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Democrats Debate In Los Angeles


Here are the seven candidates who will stand on stage for the PBS NewsHour and Politico Democratic debate in Los Angeles tonight - Joe Biden, Bernie Sanders, Elizabeth Warren, Pete Buttigieg, Amy Klobuchar, Tom Steyer, Andrew Yang. The many people who will be watching include Karen Finney, who has advised many Democrats over the years and is neutral for the moment. Good morning.

KAREN FINNEY: Good morning.

INSKEEP: OK, it's the day after impeachment. Do the Democrats on stage really want to discuss that?

FINNEY: Whether they do or not, they're going to have to. I think there'll be a number of questions about not just where they stand, but - how do you govern after a president who has been impeached? How do you bring the country back together? It's something that Joe Biden has been talking about from the beginning. I suspect it will be something that the others will have to talk about a little bit more.

INSKEEP: I want to note, I had an opportunity to be out in Virginia talking with voters last week. A very unscientific survey, but it seemed to me from this group of people that I talked to that committed Democrats were following impeachment; nobody else admitted to be closely following impeachment. Whether they were or weren't, they didn't want to talk about it.

FINNEY: Well, Law Works actually came out with an interesting poll this week that showed people - you're right. Mostly, it's Democrats who've been paying attention. Some people - others have kind of been tuning in and out because, let's be honest, it was a bit complicated to follow all the names and the dates...


FINNEY: ...And what have you. What I think is most relevant, though, for 2020 is that, you know, we have to remember that how you feel about Donald Trump and whether or not he should be president is not the same thing as whether or not you think he should be impeached.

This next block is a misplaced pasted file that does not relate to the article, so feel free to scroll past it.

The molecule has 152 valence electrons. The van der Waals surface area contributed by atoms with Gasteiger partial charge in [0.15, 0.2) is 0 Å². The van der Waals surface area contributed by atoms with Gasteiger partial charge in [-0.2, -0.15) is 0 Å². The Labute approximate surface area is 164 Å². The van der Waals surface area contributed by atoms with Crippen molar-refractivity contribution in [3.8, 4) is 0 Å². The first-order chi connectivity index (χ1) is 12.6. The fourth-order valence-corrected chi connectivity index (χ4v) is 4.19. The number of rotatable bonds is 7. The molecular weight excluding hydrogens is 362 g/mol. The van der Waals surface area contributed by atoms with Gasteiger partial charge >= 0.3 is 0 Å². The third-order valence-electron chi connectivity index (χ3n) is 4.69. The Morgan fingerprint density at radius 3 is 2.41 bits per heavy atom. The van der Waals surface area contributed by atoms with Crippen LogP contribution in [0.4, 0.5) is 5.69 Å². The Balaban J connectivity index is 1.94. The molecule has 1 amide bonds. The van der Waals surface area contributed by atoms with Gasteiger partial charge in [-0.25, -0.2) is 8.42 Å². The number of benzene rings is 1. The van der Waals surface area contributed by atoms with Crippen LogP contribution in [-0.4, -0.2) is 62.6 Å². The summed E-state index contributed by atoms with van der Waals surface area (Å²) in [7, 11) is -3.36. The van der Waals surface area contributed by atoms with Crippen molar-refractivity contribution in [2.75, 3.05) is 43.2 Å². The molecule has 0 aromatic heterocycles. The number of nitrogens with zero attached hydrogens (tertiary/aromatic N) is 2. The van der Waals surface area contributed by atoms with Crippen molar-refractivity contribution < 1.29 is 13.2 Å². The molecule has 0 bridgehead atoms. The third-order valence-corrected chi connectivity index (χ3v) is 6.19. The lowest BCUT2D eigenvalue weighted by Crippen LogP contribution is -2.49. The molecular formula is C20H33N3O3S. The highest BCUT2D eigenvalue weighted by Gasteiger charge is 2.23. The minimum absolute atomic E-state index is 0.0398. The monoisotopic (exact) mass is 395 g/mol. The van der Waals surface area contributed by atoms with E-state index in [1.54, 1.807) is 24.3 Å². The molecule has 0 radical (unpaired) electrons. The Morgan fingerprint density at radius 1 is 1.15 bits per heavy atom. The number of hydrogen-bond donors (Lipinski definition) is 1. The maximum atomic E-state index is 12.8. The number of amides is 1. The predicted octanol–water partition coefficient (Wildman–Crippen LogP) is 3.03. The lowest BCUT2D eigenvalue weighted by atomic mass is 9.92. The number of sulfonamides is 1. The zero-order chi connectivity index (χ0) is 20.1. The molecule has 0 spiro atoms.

FINNEY: And I think we've been - too many folks have been looking at the impeachment number as a measure of what's going to happen, what people - how people will vote in the fall. And I just don't think you can compare the two.

INSKEEP: Is impeachment stealing oxygen from the candidates, and is the president continuing to steal oxygen from the candidates?

FINNEY: The president will always try to steal oxygen from everyone (laughter). So I think that - and, you know, look - to be perfectly honest, part of - you know, as you know, I worked for Hillary Clinton in 2016. Part of being able to run an effective campaign against Donald Trump is to be able to handle the fact that every day he will try to steal the oxygen and he will try to create some sort of distraction by tweet.

So hopefully, these candidates are learning about that process now because - so that whoever becomes the nominee will be prepared in the general election. I certainly think Joe Biden has had a chance to see what that feels like up close and in person. It is a distraction, although I think the candidates have done a fairly good job of trying to stay focused on the issues because they know, on the campaign trail, voters are talking to them about health care. They're talking to them about, you know, the issues that are affecting them every day, not impeachment as much.